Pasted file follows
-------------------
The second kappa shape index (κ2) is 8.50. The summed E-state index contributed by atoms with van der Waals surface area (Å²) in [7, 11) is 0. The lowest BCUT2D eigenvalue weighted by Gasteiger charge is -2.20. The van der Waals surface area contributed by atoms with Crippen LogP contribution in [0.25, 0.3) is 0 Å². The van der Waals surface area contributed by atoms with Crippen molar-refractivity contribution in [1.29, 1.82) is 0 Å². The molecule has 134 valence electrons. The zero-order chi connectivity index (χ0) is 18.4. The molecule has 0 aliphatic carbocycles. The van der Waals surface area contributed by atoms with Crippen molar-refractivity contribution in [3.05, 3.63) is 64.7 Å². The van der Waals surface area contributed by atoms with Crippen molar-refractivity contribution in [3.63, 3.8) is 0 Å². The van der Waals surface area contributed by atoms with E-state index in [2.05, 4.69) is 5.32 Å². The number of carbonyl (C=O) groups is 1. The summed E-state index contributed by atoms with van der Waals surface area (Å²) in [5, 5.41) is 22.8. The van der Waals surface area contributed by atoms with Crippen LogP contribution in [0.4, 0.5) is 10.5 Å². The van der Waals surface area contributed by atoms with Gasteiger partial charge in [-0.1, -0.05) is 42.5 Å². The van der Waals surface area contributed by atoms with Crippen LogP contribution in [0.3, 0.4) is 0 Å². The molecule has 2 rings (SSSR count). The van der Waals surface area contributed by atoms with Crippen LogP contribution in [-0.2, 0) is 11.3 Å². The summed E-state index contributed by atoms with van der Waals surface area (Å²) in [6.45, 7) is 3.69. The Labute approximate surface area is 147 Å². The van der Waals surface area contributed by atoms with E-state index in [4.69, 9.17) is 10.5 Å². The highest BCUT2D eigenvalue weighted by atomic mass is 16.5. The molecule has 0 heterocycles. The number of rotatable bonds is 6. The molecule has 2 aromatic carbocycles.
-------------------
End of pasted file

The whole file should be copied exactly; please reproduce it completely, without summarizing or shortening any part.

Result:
The second kappa shape index (κ2) is 8.50. The summed E-state index contributed by atoms with van der Waals surface area (Å²) in [7, 11) is 0. The lowest BCUT2D eigenvalue weighted by Gasteiger charge is -2.20. The van der Waals surface area contributed by atoms with Crippen LogP contribution in [0.25, 0.3) is 0 Å². The van der Waals surface area contributed by atoms with Crippen molar-refractivity contribution in [1.29, 1.82) is 0 Å². The molecule has 134 valence electrons. The zero-order chi connectivity index (χ0) is 18.4. The molecule has 0 aliphatic carbocycles. The van der Waals surface area contributed by atoms with Crippen molar-refractivity contribution in [3.05, 3.63) is 64.7 Å². The van der Waals surface area contributed by atoms with Crippen molar-refractivity contribution in [3.63, 3.8) is 0 Å². The van der Waals surface area contributed by atoms with E-state index in [2.05, 4.69) is 5.32 Å². The number of carbonyl (C=O) groups is 1. The summed E-state index contributed by atoms with van der Waals surface area (Å²) in [5, 5.41) is 22.8. The van der Waals surface area contributed by atoms with Crippen LogP contribution in [0.4, 0.5) is 10.5 Å². The van der Waals surface area contributed by atoms with Gasteiger partial charge in [-0.1, -0.05) is 42.5 Å². The van der Waals surface area contributed by atoms with Crippen LogP contribution in [0.3, 0.4) is 0 Å². The molecule has 2 rings (SSSR count). The van der Waals surface area contributed by atoms with Crippen LogP contribution in [-0.2, 0) is 11.3 Å². The summed E-state index contributed by atoms with van der Waals surface area (Å²) in [6.45, 7) is 3.69. The Labute approximate surface area is 147 Å². The van der Waals surface area contributed by atoms with E-state index in [4.69, 9.17) is 10.5 Å². The highest BCUT2D eigenvalue weighted by atomic mass is 16.5. The molecule has 0 heterocycles. The number of rotatable bonds is 6. The molecule has 2 aromatic carbocycles.